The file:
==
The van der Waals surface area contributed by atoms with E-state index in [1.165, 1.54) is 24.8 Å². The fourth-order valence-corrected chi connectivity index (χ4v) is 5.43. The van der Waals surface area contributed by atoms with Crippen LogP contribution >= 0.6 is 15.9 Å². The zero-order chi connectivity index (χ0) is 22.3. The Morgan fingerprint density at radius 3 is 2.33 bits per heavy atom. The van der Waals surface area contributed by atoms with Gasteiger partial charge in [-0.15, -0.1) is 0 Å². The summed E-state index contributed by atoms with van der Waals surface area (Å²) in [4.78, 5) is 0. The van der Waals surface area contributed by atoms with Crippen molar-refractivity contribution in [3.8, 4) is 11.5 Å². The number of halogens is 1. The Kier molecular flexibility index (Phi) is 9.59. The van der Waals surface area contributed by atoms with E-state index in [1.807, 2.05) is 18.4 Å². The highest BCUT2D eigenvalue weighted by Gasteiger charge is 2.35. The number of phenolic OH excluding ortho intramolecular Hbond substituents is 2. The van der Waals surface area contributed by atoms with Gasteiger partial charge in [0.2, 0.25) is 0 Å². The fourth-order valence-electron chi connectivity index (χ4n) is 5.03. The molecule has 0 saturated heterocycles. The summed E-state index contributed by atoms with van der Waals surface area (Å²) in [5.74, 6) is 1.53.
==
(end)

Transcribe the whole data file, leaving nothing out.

The van der Waals surface area contributed by atoms with E-state index in [1.165, 1.54) is 24.8 Å². The fourth-order valence-corrected chi connectivity index (χ4v) is 5.43. The van der Waals surface area contributed by atoms with Crippen LogP contribution >= 0.6 is 15.9 Å². The zero-order chi connectivity index (χ0) is 22.3. The Morgan fingerprint density at radius 3 is 2.33 bits per heavy atom. The van der Waals surface area contributed by atoms with Gasteiger partial charge in [-0.15, -0.1) is 0 Å². The summed E-state index contributed by atoms with van der Waals surface area (Å²) in [4.78, 5) is 0. The van der Waals surface area contributed by atoms with Crippen molar-refractivity contribution in [3.8, 4) is 11.5 Å². The number of halogens is 1. The Kier molecular flexibility index (Phi) is 9.59. The van der Waals surface area contributed by atoms with E-state index in [1.807, 2.05) is 18.4 Å². The highest BCUT2D eigenvalue weighted by Gasteiger charge is 2.35. The number of phenolic OH excluding ortho intramolecular Hbond substituents is 2. The van der Waals surface area contributed by atoms with Gasteiger partial charge in [0.2, 0.25) is 0 Å². The fourth-order valence-electron chi connectivity index (χ4n) is 5.03. The molecule has 0 saturated heterocycles. The summed E-state index contributed by atoms with van der Waals surface area (Å²) in [5.74, 6) is 1.53.